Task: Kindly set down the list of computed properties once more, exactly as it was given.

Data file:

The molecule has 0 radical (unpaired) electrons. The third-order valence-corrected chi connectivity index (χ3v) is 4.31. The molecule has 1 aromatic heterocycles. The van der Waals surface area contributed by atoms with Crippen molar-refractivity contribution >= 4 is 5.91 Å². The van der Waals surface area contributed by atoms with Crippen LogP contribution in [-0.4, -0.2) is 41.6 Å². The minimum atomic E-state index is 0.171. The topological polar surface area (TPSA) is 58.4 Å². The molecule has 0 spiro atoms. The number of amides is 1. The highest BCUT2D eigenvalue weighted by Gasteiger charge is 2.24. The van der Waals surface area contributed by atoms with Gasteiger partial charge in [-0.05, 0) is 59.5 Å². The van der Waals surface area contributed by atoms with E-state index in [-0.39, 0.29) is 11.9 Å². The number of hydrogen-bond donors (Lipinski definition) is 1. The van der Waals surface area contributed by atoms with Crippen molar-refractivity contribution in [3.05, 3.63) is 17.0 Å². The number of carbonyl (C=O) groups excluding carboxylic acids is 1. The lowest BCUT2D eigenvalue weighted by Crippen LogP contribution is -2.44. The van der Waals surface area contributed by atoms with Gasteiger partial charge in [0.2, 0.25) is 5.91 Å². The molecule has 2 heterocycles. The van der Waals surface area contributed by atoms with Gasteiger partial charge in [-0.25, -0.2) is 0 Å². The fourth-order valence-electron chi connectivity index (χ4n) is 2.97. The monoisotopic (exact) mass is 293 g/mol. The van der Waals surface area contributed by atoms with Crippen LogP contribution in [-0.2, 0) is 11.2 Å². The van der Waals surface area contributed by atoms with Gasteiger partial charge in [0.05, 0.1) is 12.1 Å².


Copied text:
The molecule has 0 radical (unpaired) electrons. The third-order valence-corrected chi connectivity index (χ3v) is 4.31. The molecule has 1 aromatic heterocycles. The van der Waals surface area contributed by atoms with Crippen molar-refractivity contribution >= 4 is 5.91 Å². The van der Waals surface area contributed by atoms with Crippen LogP contribution in [-0.4, -0.2) is 41.6 Å². The minimum atomic E-state index is 0.171. The topological polar surface area (TPSA) is 58.4 Å². The molecule has 0 spiro atoms. The number of amides is 1. The highest BCUT2D eigenvalue weighted by Gasteiger charge is 2.24. The van der Waals surface area contributed by atoms with Gasteiger partial charge in [-0.05, 0) is 59.5 Å². The van der Waals surface area contributed by atoms with E-state index in [-0.39, 0.29) is 11.9 Å². The number of hydrogen-bond donors (Lipinski definition) is 1. The van der Waals surface area contributed by atoms with Crippen molar-refractivity contribution in [3.05, 3.63) is 17.0 Å². The number of carbonyl (C=O) groups excluding carboxylic acids is 1. The lowest BCUT2D eigenvalue weighted by Crippen LogP contribution is -2.44. The van der Waals surface area contributed by atoms with Gasteiger partial charge in [0.2, 0.25) is 5.91 Å². The molecule has 2 heterocycles. The van der Waals surface area contributed by atoms with Gasteiger partial charge in [-0.25, -0.2) is 0 Å². The fourth-order valence-electron chi connectivity index (χ4n) is 2.97. The monoisotopic (exact) mass is 293 g/mol. The van der Waals surface area contributed by atoms with Crippen LogP contribution in [-0.2, 0) is 11.2 Å². The van der Waals surface area contributed by atoms with Gasteiger partial charge in [0.05, 0.1) is 12.1 Å².